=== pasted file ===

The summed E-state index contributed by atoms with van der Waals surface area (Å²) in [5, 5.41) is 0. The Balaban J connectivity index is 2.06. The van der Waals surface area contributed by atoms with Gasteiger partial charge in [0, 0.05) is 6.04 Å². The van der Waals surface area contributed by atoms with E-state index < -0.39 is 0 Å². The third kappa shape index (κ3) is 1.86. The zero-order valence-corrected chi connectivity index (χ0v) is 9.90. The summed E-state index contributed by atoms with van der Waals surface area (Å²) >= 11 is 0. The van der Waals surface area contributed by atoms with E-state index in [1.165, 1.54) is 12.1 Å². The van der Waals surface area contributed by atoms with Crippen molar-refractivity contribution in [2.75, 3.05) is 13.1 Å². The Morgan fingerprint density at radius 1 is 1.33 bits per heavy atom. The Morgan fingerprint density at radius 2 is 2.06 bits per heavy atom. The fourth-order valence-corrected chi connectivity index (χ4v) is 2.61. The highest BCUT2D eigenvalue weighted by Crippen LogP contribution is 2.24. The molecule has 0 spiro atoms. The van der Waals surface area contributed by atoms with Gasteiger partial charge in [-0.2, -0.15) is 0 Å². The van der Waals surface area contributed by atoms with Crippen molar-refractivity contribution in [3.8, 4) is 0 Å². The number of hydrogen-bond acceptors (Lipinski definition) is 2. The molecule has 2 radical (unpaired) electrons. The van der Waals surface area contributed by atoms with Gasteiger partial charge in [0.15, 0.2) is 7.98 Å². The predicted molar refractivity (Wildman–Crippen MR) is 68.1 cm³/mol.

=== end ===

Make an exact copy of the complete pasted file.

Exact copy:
The summed E-state index contributed by atoms with van der Waals surface area (Å²) in [5, 5.41) is 0. The Balaban J connectivity index is 2.06. The van der Waals surface area contributed by atoms with Gasteiger partial charge in [0, 0.05) is 6.04 Å². The van der Waals surface area contributed by atoms with E-state index < -0.39 is 0 Å². The third kappa shape index (κ3) is 1.86. The zero-order valence-corrected chi connectivity index (χ0v) is 9.90. The summed E-state index contributed by atoms with van der Waals surface area (Å²) >= 11 is 0. The van der Waals surface area contributed by atoms with E-state index in [1.165, 1.54) is 12.1 Å². The van der Waals surface area contributed by atoms with Crippen molar-refractivity contribution in [2.75, 3.05) is 13.1 Å². The Morgan fingerprint density at radius 1 is 1.33 bits per heavy atom. The Morgan fingerprint density at radius 2 is 2.06 bits per heavy atom. The fourth-order valence-corrected chi connectivity index (χ4v) is 2.61. The highest BCUT2D eigenvalue weighted by Crippen LogP contribution is 2.24. The molecule has 0 spiro atoms. The van der Waals surface area contributed by atoms with Gasteiger partial charge in [-0.2, -0.15) is 0 Å². The van der Waals surface area contributed by atoms with Crippen molar-refractivity contribution in [3.8, 4) is 0 Å². The number of hydrogen-bond acceptors (Lipinski definition) is 2. The molecule has 2 radical (unpaired) electrons. The van der Waals surface area contributed by atoms with Gasteiger partial charge in [0.15, 0.2) is 7.98 Å². The predicted molar refractivity (Wildman–Crippen MR) is 68.1 cm³/mol.